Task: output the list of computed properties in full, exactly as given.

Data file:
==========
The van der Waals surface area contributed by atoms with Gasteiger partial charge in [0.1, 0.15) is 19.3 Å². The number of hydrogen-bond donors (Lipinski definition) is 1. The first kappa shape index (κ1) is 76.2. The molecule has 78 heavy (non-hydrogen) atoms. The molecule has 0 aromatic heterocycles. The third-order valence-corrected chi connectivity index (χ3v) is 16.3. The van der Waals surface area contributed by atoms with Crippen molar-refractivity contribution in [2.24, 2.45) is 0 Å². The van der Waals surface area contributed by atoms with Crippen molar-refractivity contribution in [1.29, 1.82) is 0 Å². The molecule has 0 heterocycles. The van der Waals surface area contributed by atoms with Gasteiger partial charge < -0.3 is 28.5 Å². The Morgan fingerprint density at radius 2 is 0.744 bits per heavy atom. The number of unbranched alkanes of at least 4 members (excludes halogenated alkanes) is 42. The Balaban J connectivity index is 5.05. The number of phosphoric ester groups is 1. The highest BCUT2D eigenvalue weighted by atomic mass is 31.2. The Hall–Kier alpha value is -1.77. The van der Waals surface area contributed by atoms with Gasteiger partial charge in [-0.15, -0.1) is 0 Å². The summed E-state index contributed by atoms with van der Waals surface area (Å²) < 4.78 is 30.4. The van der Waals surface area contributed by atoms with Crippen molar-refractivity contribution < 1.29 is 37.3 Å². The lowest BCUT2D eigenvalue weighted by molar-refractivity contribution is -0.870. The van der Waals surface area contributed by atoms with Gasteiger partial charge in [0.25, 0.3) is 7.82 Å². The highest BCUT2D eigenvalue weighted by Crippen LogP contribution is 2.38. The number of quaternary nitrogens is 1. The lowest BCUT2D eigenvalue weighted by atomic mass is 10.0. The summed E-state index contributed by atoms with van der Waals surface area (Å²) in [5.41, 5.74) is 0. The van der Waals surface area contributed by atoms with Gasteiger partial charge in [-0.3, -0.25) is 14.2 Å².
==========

The van der Waals surface area contributed by atoms with Gasteiger partial charge in [0.1, 0.15) is 19.3 Å². The number of hydrogen-bond donors (Lipinski definition) is 1. The first kappa shape index (κ1) is 76.2. The molecule has 78 heavy (non-hydrogen) atoms. The molecule has 0 aromatic heterocycles. The third-order valence-corrected chi connectivity index (χ3v) is 16.3. The van der Waals surface area contributed by atoms with Crippen molar-refractivity contribution in [2.24, 2.45) is 0 Å². The van der Waals surface area contributed by atoms with Crippen molar-refractivity contribution in [1.29, 1.82) is 0 Å². The molecule has 0 heterocycles. The van der Waals surface area contributed by atoms with Gasteiger partial charge < -0.3 is 28.5 Å². The Morgan fingerprint density at radius 2 is 0.744 bits per heavy atom. The number of unbranched alkanes of at least 4 members (excludes halogenated alkanes) is 42. The Balaban J connectivity index is 5.05. The number of phosphoric ester groups is 1. The highest BCUT2D eigenvalue weighted by atomic mass is 31.2. The Hall–Kier alpha value is -1.77. The van der Waals surface area contributed by atoms with Gasteiger partial charge in [-0.15, -0.1) is 0 Å². The summed E-state index contributed by atoms with van der Waals surface area (Å²) < 4.78 is 30.4. The van der Waals surface area contributed by atoms with Crippen molar-refractivity contribution < 1.29 is 37.3 Å². The lowest BCUT2D eigenvalue weighted by molar-refractivity contribution is -0.870. The van der Waals surface area contributed by atoms with Gasteiger partial charge in [0.25, 0.3) is 7.82 Å². The highest BCUT2D eigenvalue weighted by Crippen LogP contribution is 2.38. The number of quaternary nitrogens is 1. The lowest BCUT2D eigenvalue weighted by atomic mass is 10.0. The summed E-state index contributed by atoms with van der Waals surface area (Å²) in [5.41, 5.74) is 0. The van der Waals surface area contributed by atoms with Gasteiger partial charge in [-0.3, -0.25) is 14.2 Å².